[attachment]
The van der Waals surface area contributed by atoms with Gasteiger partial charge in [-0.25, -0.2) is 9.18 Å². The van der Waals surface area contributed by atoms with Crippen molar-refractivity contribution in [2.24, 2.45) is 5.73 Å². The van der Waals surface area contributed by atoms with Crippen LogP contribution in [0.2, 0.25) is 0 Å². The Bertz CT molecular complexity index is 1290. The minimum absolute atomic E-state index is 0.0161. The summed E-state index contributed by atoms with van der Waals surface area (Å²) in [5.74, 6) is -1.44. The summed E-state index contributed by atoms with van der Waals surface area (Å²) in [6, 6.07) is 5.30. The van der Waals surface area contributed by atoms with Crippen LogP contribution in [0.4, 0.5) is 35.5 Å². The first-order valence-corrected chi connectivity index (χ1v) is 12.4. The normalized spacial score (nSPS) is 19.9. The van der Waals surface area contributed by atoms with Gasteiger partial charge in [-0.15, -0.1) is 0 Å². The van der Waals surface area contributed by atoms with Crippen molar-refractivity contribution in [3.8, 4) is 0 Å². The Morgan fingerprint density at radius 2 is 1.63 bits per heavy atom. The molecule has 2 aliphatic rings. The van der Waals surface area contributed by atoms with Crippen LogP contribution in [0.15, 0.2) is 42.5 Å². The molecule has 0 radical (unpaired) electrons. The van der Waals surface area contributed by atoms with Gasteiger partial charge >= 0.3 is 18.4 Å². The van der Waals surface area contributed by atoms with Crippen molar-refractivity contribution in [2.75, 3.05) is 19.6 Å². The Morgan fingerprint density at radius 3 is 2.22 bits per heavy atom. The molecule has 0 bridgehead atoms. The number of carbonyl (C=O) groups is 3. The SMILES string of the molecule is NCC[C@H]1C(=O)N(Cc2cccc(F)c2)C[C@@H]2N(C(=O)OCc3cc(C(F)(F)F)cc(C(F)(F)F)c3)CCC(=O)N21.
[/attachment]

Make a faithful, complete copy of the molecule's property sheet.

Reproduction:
The van der Waals surface area contributed by atoms with Gasteiger partial charge in [-0.25, -0.2) is 9.18 Å². The van der Waals surface area contributed by atoms with Crippen molar-refractivity contribution in [2.24, 2.45) is 5.73 Å². The van der Waals surface area contributed by atoms with Crippen LogP contribution in [0.2, 0.25) is 0 Å². The Bertz CT molecular complexity index is 1290. The minimum absolute atomic E-state index is 0.0161. The summed E-state index contributed by atoms with van der Waals surface area (Å²) in [5.74, 6) is -1.44. The summed E-state index contributed by atoms with van der Waals surface area (Å²) in [6, 6.07) is 5.30. The van der Waals surface area contributed by atoms with Crippen LogP contribution in [0.4, 0.5) is 35.5 Å². The first-order valence-corrected chi connectivity index (χ1v) is 12.4. The normalized spacial score (nSPS) is 19.9. The van der Waals surface area contributed by atoms with Gasteiger partial charge in [-0.15, -0.1) is 0 Å². The van der Waals surface area contributed by atoms with Crippen molar-refractivity contribution in [3.8, 4) is 0 Å². The Morgan fingerprint density at radius 2 is 1.63 bits per heavy atom. The molecule has 2 aliphatic rings. The van der Waals surface area contributed by atoms with Crippen LogP contribution in [0.15, 0.2) is 42.5 Å². The molecule has 0 radical (unpaired) electrons. The van der Waals surface area contributed by atoms with Gasteiger partial charge >= 0.3 is 18.4 Å². The van der Waals surface area contributed by atoms with Crippen molar-refractivity contribution in [2.75, 3.05) is 19.6 Å². The Morgan fingerprint density at radius 3 is 2.22 bits per heavy atom. The molecule has 0 bridgehead atoms. The number of carbonyl (C=O) groups is 3. The SMILES string of the molecule is NCC[C@H]1C(=O)N(Cc2cccc(F)c2)C[C@@H]2N(C(=O)OCc3cc(C(F)(F)F)cc(C(F)(F)F)c3)CCC(=O)N21.